If there is any inconsistency or illogic in all this, it is an inconsistency and illogic of long standing that is to be remedied by the Congress and not by this Court.  If we were to act otherwise, we would be withdrawing from the conclusion as to congressional intent made in Toolson and from the concerns as to retrospectivity therein expressed.  Under these circumstances, there is merit in consistency even though some might claim that beneath that consistency is a layer of inconsistency.

Id. at 284.

Although the analogy with the Comstock Act is not perfect, since the ongoing intervening actions have been the FDA’s administrative actions rather than prior judicial precedent, we think the FDA’s repeated approval of both contraceptives and abortifacients, notwithstanding the broad and unenforced terms of the Comstock Act is, if anything, a fortiori to the baseball antitrust exemption.  The same “retrospectivity” concerns apply to the FDCA – the Comstock Act simply hasn’t applied to FDA-regulated products.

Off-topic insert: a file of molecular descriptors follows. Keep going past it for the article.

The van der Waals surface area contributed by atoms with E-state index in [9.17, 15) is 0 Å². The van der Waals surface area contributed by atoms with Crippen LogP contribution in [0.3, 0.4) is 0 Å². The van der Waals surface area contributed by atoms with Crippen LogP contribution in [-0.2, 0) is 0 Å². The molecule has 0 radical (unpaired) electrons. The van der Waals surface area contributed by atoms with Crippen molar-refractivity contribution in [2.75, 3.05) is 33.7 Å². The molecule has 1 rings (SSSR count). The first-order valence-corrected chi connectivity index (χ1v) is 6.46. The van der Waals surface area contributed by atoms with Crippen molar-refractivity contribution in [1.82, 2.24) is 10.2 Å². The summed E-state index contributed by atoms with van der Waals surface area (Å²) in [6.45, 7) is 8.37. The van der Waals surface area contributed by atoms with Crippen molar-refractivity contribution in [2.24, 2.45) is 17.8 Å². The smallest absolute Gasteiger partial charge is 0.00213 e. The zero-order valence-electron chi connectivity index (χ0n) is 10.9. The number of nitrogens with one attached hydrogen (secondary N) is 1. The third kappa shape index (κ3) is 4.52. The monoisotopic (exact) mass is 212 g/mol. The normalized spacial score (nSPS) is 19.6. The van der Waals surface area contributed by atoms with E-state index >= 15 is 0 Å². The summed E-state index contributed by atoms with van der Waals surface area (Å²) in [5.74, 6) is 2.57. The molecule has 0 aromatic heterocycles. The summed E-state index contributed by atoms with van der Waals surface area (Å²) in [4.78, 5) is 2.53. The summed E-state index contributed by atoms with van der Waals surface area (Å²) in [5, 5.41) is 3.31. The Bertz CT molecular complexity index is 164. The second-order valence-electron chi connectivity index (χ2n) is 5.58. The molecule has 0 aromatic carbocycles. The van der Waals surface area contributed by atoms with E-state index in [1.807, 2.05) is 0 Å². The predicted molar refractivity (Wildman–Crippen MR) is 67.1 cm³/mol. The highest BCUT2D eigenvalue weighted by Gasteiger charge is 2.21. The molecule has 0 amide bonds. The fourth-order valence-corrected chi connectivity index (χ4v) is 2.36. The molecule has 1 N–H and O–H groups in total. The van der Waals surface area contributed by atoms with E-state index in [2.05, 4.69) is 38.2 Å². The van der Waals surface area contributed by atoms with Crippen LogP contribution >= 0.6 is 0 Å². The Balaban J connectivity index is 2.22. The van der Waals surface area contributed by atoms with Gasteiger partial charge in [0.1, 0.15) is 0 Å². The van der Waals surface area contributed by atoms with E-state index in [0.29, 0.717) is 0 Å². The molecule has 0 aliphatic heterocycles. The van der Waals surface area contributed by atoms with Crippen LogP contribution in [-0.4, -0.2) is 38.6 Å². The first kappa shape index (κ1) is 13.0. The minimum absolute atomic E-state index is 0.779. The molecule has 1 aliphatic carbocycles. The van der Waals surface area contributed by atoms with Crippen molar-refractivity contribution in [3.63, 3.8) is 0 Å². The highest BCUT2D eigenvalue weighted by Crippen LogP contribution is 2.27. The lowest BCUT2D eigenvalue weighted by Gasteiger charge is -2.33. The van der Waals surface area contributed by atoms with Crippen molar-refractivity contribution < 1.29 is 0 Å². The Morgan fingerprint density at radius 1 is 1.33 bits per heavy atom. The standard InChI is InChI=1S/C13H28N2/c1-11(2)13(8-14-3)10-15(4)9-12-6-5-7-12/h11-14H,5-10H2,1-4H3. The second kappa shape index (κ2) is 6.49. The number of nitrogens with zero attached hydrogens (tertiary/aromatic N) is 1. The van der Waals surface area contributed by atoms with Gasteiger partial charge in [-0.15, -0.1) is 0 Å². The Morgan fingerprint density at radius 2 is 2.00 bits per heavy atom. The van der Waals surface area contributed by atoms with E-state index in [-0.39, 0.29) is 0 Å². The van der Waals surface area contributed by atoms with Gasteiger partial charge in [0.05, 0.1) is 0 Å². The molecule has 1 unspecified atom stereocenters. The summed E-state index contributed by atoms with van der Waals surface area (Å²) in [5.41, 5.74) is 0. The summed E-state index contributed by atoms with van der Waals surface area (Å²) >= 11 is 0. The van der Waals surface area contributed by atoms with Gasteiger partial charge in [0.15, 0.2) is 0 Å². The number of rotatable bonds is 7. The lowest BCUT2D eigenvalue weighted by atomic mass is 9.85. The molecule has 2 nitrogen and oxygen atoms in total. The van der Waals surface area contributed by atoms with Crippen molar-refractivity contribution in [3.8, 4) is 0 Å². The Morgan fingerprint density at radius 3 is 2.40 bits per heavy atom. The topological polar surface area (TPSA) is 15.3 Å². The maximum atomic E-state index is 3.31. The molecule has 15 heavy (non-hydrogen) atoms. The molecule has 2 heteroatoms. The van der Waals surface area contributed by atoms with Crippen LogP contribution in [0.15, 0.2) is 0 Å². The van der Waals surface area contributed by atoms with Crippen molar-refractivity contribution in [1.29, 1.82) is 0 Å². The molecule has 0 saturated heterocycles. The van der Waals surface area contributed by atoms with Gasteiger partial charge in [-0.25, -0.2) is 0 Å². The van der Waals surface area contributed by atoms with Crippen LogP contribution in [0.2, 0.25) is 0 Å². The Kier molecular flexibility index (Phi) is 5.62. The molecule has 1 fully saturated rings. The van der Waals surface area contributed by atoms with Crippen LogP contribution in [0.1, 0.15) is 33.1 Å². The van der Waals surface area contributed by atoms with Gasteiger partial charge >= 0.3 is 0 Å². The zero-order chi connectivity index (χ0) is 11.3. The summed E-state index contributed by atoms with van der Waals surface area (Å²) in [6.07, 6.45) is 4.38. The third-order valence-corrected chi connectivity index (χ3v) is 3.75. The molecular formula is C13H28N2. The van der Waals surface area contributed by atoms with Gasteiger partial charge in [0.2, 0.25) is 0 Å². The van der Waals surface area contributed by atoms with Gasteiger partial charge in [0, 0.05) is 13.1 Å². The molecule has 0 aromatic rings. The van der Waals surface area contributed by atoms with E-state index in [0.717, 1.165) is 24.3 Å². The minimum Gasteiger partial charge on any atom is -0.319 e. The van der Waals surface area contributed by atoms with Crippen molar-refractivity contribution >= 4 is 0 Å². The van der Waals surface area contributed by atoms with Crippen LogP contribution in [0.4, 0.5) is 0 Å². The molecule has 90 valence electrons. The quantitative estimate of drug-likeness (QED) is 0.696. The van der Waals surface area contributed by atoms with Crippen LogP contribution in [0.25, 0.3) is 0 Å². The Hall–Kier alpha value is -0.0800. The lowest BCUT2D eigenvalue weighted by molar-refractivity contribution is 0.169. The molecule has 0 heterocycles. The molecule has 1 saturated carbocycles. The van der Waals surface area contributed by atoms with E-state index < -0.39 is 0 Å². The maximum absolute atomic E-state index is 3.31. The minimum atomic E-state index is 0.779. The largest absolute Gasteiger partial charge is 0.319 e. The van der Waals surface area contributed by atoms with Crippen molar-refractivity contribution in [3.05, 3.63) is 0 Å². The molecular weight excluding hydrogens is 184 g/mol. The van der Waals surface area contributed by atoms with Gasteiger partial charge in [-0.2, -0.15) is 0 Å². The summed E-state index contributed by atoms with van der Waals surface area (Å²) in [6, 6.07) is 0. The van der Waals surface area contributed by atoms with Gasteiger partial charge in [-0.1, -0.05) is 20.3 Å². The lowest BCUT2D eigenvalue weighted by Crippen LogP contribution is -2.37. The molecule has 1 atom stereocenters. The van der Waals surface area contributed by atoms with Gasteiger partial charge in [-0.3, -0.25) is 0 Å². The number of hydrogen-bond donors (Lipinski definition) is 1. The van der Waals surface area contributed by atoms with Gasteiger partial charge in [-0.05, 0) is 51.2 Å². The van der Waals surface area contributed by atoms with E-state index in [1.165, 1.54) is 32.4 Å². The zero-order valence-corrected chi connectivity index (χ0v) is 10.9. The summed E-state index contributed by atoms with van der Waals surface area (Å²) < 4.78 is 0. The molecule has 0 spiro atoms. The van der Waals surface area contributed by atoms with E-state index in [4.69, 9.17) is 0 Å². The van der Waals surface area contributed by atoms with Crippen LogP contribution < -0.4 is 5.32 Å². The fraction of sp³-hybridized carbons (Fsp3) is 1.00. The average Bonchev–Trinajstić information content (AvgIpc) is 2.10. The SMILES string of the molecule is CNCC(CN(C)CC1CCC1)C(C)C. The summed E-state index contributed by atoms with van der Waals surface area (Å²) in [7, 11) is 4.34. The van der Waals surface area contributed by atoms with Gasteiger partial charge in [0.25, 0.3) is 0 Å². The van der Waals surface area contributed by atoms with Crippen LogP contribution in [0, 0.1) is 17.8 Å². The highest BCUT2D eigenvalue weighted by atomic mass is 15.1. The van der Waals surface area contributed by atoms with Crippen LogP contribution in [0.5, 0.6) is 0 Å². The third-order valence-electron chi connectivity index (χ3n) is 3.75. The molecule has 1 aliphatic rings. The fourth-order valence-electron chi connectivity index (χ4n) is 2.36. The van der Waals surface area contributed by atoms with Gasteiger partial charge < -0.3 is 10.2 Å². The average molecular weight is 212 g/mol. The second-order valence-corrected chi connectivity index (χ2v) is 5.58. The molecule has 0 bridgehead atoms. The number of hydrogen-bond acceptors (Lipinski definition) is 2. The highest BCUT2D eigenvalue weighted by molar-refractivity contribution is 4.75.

The 1873 Comstock Act broadly prohibited “any drug or medicine, or any article whatever, for the prevention of conception, or for causing unlawful abortion, or shall advertise the same for sale.”  17 Stat. §598.  That was long before the FDA even existed.  Well over sixty years passed until 1938, when the FDCA was enacted, creating the current federal scheme for regulating “drugs” and “medicines” – with no reference to the Comstock Act’s prohibitions.  In May, 1960, the FDA approved its first contraceptive, the oral contraceptive Enovid, and within two years, it had been prescribed well over a million times.  Nobody raised the Comstock Act in opposition.  Many more FDA approvals of different types of contraceptives followed – over 250 by one count.  Never was the Comstock Act raised in opposition, either administratively or in the courts.